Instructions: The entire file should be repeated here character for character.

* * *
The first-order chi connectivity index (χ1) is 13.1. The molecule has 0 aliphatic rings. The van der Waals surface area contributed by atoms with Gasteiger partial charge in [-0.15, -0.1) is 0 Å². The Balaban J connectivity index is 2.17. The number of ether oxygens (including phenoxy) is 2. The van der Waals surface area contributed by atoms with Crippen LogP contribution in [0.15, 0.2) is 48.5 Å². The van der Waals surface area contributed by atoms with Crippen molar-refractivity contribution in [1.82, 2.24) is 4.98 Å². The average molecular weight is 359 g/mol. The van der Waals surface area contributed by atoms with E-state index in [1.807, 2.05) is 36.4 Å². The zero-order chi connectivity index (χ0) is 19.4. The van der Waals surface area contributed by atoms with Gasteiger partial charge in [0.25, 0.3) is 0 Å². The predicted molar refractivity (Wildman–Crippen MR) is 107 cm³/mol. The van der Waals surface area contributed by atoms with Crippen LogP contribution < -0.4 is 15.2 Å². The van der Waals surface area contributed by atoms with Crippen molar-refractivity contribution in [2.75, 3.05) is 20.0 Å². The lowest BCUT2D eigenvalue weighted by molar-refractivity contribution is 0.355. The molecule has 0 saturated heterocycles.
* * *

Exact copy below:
The first-order chi connectivity index (χ1) is 13.1. The molecule has 0 aliphatic rings. The van der Waals surface area contributed by atoms with Gasteiger partial charge in [-0.15, -0.1) is 0 Å². The Balaban J connectivity index is 2.17. The number of ether oxygens (including phenoxy) is 2. The van der Waals surface area contributed by atoms with Crippen LogP contribution in [0.15, 0.2) is 48.5 Å². The van der Waals surface area contributed by atoms with Crippen molar-refractivity contribution in [1.82, 2.24) is 4.98 Å². The average molecular weight is 359 g/mol. The van der Waals surface area contributed by atoms with E-state index in [1.807, 2.05) is 36.4 Å². The zero-order chi connectivity index (χ0) is 19.4. The van der Waals surface area contributed by atoms with Gasteiger partial charge in [0.25, 0.3) is 0 Å². The predicted molar refractivity (Wildman–Crippen MR) is 107 cm³/mol. The van der Waals surface area contributed by atoms with Crippen LogP contribution < -0.4 is 15.2 Å². The van der Waals surface area contributed by atoms with Crippen molar-refractivity contribution in [2.75, 3.05) is 20.0 Å². The lowest BCUT2D eigenvalue weighted by molar-refractivity contribution is 0.355. The molecule has 0 saturated heterocycles.